I headed back through Bradford to St. Mary’s, the church which, once, had kept all those streets running. Its doors were locked and barred, and its windows were split with star-shaped holes. The statue of Mary outside was crawling with ivy. But I had been inside once, for Grandad’s funeral. That was the first time I can remember being in Bradford. There were black cars milling around, and a coffin sat in the middle of the church by the altar. That day was the first on which I remember seeing my parents cry, and I can remember the gilt-edged frames of paintings in the church, the gold-coloured candelabras, the statues and altar, the stained-glass windows lit up from outside, and the names and names written on every wall.
I wished its doors would open. Traffic wrapped the church; the roads close to it were being torn up and remade. People passed without looking. The building felt not quite empty, certainly no shell: it was solid and brutish. But what was in there? Why did it not feel what it was? I walked around it, took photos of a sign that said ‘To Let’, and walked around again. The door had on it a washed-out sign on which mass times were still visible. I thought of all the life in me pushed off from that pile of tacked-together bricks.
And then, underneath the white, tiled archway of a building stuck to the side of the church, in which I could see kitchen implements pushed up against a dusty window, I saw—suddenly—the place where a sign had run years before, advertising a showing of The Sleeping Beauty. I felt, then, what Wayne Price calls the ‘luminous immediacy’ of the past (2017); and I realised I was stood on the spot where my grandfather had perhaps stood, shown in the pile of photographs I had kept (and made) of that mystic parade through Bradford. I was stood on the unsteady crust of the present, and it was uncomfortable to be so obvious and in colour there, when the version of this world I knew so well had always been black and white. I did not want to go near the archway or the flaking blue roller-door underneath it (which I could not see in that first picture, covered as it was with crowds of people who were not there now). Time had begun to misbehave—or perhaps it was the place which was acting up.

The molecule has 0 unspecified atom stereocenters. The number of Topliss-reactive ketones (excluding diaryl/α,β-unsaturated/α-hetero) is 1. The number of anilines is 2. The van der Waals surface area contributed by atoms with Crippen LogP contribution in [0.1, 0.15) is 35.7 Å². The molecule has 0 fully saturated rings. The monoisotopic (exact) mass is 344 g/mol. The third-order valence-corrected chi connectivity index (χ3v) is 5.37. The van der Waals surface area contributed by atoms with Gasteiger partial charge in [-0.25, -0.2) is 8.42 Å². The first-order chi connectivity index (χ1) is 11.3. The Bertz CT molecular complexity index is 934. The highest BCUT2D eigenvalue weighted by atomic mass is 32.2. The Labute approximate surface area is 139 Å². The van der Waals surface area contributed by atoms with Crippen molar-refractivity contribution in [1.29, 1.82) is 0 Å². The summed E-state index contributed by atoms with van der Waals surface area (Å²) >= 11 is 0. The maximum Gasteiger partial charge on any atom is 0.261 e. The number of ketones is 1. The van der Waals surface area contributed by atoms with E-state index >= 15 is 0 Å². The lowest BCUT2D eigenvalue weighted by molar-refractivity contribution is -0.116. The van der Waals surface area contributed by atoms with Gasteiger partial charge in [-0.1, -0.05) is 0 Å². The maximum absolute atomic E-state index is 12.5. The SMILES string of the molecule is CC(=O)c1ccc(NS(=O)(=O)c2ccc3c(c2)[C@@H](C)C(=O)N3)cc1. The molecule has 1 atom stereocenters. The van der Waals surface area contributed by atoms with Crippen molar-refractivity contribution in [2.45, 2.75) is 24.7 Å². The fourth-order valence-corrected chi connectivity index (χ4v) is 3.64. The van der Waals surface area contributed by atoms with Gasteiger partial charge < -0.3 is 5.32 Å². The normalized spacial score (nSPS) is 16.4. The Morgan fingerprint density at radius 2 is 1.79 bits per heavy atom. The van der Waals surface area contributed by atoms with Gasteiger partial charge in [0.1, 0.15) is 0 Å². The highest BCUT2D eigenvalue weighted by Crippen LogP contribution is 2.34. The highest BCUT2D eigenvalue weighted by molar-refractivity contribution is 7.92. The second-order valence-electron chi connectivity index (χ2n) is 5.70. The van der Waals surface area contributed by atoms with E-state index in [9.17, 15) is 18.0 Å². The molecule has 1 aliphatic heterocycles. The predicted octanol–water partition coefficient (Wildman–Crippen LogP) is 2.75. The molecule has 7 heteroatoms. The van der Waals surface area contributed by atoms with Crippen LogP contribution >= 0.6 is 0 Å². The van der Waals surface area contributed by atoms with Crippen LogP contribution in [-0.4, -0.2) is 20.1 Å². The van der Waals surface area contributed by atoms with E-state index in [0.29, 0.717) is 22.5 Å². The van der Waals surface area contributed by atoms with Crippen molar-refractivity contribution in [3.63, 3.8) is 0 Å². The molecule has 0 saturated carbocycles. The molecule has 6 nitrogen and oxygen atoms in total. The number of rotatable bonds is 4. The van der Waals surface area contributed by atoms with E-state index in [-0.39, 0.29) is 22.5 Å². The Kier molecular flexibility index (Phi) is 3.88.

Another consideration, for Braidotti, about where exactly the best work of the Humanities might be done, is in the gaps between binaries (2013). This in-between space might be what Lynne Wolff refers to when she describes how the Sebaldian imagination works: she says that, ‘The presence of … alogical connections can … be located in the space between sensate perception and cognition, a space that can be bridged by imagination’ (160. Emphasis is my own).
When past and present dissolve, perhaps when binaries do, Sebald provokes the reader into the kinds of questions about memory and the past he considers productive. He is able to make a reader reflect on the oddness of their place in time and space, and the mood is uncanny. Ironically, he does this by evoking something close to Einstein’s theories about the physical reality of the universe: the theory of relativity also closes off seeming-binaries; an understanding of it changes how we might consider ourselves in space and time.
In Bradford that day I thought of Alexander Ross, the physicist who tried to describe the motions of the universe as predicted by Einstein. In the pamphlet in which he considers it difficult—near impossible—to describe a thunderstorm to a deaf man, there is another attempt to depict the four-dimensional world of spacetime, where space and time literally intertwine as a fourth dimension. To describe that union, he gives a metaphor: